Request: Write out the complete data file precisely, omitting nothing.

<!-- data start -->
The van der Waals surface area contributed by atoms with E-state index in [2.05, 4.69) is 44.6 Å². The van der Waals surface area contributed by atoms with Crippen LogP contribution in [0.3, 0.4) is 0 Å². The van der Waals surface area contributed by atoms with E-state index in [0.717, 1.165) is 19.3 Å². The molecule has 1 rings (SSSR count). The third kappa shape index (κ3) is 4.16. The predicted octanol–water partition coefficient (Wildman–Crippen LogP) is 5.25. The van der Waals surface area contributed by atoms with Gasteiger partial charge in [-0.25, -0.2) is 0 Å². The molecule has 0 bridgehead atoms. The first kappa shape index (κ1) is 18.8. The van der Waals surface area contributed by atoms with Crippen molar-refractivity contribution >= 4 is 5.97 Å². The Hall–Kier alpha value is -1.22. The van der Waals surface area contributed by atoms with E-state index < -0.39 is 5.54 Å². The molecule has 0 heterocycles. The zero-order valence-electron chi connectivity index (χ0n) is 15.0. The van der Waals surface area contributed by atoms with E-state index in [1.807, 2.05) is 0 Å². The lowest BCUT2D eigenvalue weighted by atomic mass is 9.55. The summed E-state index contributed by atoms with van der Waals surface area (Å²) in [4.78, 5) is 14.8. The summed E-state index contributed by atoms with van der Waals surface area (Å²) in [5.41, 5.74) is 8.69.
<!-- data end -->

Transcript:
The van der Waals surface area contributed by atoms with E-state index in [2.05, 4.69) is 44.6 Å². The van der Waals surface area contributed by atoms with Crippen LogP contribution in [0.3, 0.4) is 0 Å². The van der Waals surface area contributed by atoms with E-state index in [0.717, 1.165) is 19.3 Å². The molecule has 1 rings (SSSR count). The third kappa shape index (κ3) is 4.16. The predicted octanol–water partition coefficient (Wildman–Crippen LogP) is 5.25. The van der Waals surface area contributed by atoms with Gasteiger partial charge in [-0.25, -0.2) is 0 Å². The molecule has 0 bridgehead atoms. The first kappa shape index (κ1) is 18.8. The van der Waals surface area contributed by atoms with Crippen molar-refractivity contribution >= 4 is 5.97 Å². The Hall–Kier alpha value is -1.22. The van der Waals surface area contributed by atoms with E-state index < -0.39 is 5.54 Å². The molecule has 0 heterocycles. The zero-order valence-electron chi connectivity index (χ0n) is 15.0. The van der Waals surface area contributed by atoms with E-state index in [1.807, 2.05) is 0 Å². The lowest BCUT2D eigenvalue weighted by atomic mass is 9.55. The summed E-state index contributed by atoms with van der Waals surface area (Å²) in [4.78, 5) is 14.8. The summed E-state index contributed by atoms with van der Waals surface area (Å²) in [5.41, 5.74) is 8.69.